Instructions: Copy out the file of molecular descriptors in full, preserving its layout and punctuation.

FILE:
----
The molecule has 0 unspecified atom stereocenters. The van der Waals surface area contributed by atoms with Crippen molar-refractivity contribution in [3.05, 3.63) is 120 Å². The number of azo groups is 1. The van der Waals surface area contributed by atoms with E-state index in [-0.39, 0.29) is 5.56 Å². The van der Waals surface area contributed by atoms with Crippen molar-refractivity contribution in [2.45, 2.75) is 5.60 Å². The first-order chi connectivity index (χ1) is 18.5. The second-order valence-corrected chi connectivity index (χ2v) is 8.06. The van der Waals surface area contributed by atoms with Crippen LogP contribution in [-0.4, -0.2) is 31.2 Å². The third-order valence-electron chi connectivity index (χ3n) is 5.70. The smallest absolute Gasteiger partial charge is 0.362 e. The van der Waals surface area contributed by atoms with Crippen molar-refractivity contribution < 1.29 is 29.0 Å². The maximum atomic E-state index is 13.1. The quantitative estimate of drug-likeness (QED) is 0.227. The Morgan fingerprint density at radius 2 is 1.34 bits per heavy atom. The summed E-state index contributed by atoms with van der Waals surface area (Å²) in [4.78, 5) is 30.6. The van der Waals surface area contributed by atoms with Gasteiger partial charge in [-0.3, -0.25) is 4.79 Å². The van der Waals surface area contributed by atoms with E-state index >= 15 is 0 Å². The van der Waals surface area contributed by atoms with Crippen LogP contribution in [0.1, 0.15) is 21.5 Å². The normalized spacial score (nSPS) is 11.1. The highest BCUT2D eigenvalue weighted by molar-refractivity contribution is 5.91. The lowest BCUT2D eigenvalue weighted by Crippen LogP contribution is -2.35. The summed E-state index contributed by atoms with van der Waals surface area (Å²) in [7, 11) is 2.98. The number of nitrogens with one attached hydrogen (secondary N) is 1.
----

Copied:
The molecule has 0 unspecified atom stereocenters. The van der Waals surface area contributed by atoms with Crippen molar-refractivity contribution in [3.05, 3.63) is 120 Å². The number of azo groups is 1. The van der Waals surface area contributed by atoms with E-state index in [-0.39, 0.29) is 5.56 Å². The van der Waals surface area contributed by atoms with Crippen molar-refractivity contribution in [2.45, 2.75) is 5.60 Å². The first-order chi connectivity index (χ1) is 18.5. The second-order valence-corrected chi connectivity index (χ2v) is 8.06. The van der Waals surface area contributed by atoms with Crippen LogP contribution in [-0.4, -0.2) is 31.2 Å². The third-order valence-electron chi connectivity index (χ3n) is 5.70. The smallest absolute Gasteiger partial charge is 0.362 e. The van der Waals surface area contributed by atoms with Crippen molar-refractivity contribution < 1.29 is 29.0 Å². The maximum atomic E-state index is 13.1. The quantitative estimate of drug-likeness (QED) is 0.227. The Morgan fingerprint density at radius 2 is 1.34 bits per heavy atom. The summed E-state index contributed by atoms with van der Waals surface area (Å²) in [4.78, 5) is 30.6. The van der Waals surface area contributed by atoms with Gasteiger partial charge in [-0.3, -0.25) is 4.79 Å². The van der Waals surface area contributed by atoms with E-state index >= 15 is 0 Å². The van der Waals surface area contributed by atoms with Crippen LogP contribution in [0.1, 0.15) is 21.5 Å². The normalized spacial score (nSPS) is 11.1. The highest BCUT2D eigenvalue weighted by molar-refractivity contribution is 5.91. The lowest BCUT2D eigenvalue weighted by Crippen LogP contribution is -2.35. The summed E-state index contributed by atoms with van der Waals surface area (Å²) in [7, 11) is 2.98. The number of nitrogens with one attached hydrogen (secondary N) is 1.